Traveling with a 5-month-old baby presents its challenges, so there has been one organizing principle for Prince Harry and Meghan, Duchess of Sussex, during their 10-day family trip to Africa with their son, Archie.
"Oh my goodness, well we're doing well,'' the former Meghan Markle told reporters on Tuesday. "I think the schedule, they've been very kind to me because everything is based around Archie's feed times.
"So it's a full plate, but we're making it work. It's worth it.''
The royal couple has also had to work around Archie's nap times, as he missed their first day out in South Africa because he was all tuckered out and sleeping at their residence.
The little boy his mom calls "Bubba" later joined his parents for a meeting of "Archie and Arch" when they met with Archbishop Desmond Tutu and his daughter, Thandeka Tutu-Gxashe, last week.
Royal watchers also couldn't help but notice how much the baby boy resembles his father at the same age.
The Duchess of Sussex remained in South Africa for the end of the trip, while Harry also visited three other southern Africa countries, including a solemn visit to Angola in which he retraced his late mother Princess Diana's footsteps in an area that had been cleared of land mines.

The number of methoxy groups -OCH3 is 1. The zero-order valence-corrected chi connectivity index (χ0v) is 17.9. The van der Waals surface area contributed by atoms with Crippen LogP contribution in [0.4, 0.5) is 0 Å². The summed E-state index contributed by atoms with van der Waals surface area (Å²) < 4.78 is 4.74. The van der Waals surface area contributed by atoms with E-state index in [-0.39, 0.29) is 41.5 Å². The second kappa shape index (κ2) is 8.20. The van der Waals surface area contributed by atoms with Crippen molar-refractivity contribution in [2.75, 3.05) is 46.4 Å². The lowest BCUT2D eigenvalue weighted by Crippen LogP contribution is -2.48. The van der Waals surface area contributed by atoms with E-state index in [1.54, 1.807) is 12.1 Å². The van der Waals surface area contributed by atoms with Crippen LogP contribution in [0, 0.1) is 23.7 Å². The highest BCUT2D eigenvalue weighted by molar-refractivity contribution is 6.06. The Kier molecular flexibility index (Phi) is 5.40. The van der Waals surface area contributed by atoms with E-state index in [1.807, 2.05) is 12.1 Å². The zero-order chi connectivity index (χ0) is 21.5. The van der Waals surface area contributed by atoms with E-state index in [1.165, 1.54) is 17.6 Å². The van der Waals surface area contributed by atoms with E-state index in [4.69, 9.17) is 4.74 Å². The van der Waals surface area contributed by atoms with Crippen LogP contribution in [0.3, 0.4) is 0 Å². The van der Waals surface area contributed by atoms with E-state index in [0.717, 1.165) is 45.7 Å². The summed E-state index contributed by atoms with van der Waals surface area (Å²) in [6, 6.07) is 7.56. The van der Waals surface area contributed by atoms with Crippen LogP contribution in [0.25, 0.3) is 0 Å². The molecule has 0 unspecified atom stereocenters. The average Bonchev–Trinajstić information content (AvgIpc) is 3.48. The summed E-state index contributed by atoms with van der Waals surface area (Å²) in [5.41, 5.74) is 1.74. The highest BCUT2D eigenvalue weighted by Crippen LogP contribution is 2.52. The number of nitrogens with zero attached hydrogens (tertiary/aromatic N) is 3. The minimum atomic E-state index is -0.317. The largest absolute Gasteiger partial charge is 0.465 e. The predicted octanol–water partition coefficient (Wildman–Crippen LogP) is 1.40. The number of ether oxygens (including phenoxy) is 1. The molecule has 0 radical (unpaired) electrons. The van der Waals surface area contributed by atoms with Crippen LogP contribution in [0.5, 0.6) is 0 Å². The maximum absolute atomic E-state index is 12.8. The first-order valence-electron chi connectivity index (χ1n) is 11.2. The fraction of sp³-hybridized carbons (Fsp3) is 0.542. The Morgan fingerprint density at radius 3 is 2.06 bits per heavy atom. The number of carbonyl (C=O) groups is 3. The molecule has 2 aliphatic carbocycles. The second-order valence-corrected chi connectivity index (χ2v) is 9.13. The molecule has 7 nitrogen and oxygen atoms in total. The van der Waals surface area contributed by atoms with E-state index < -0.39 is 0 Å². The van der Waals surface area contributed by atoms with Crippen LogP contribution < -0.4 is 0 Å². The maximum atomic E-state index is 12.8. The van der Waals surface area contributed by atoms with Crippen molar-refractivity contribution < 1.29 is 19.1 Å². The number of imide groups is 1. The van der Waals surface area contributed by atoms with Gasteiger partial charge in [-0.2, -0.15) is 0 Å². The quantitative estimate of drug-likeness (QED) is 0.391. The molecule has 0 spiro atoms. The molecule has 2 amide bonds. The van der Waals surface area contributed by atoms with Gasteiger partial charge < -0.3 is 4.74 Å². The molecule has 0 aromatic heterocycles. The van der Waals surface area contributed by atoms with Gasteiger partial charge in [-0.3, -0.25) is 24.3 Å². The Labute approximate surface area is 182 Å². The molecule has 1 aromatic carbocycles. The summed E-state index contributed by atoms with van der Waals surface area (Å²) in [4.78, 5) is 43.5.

With their first family trip since Archie's birth in the spring wrapping up, Meghan reflected on using her platform to bring a focus to women's empowerment and other issues during the journey.
"Well, the Commonwealth is a very diverse place with 53 countries, and so being a part of this family and the platform that comes with that is an incredible responsibility that I take really seriously,'' she said. "Being able to be in Africa, and South Africa, it's my first time being in this country.
"It's been really powerful. (Harry and I are) reuniting today and I miss him so much, but I think for us it's just been a really special trip because you get to see when you're focusing on the causes that are really important to us. You can see the impact is good and it feels meaningful."
Meghan emphasized the importance of education in empowering women during her visit to Johannesburg University on Tuesday.
"Look, it's been very important for a long time to focus on women's and girls' rights and especially their empowerment, so to be able to see this from afar and then now seeing the work that's being done on the ground, I think what's really key is to focus on the work that needs to be done, but also how much incredible work is being done,'' she told reporters. "And to be able to be here to support those people who are here actively working to champion the rights of women and girls."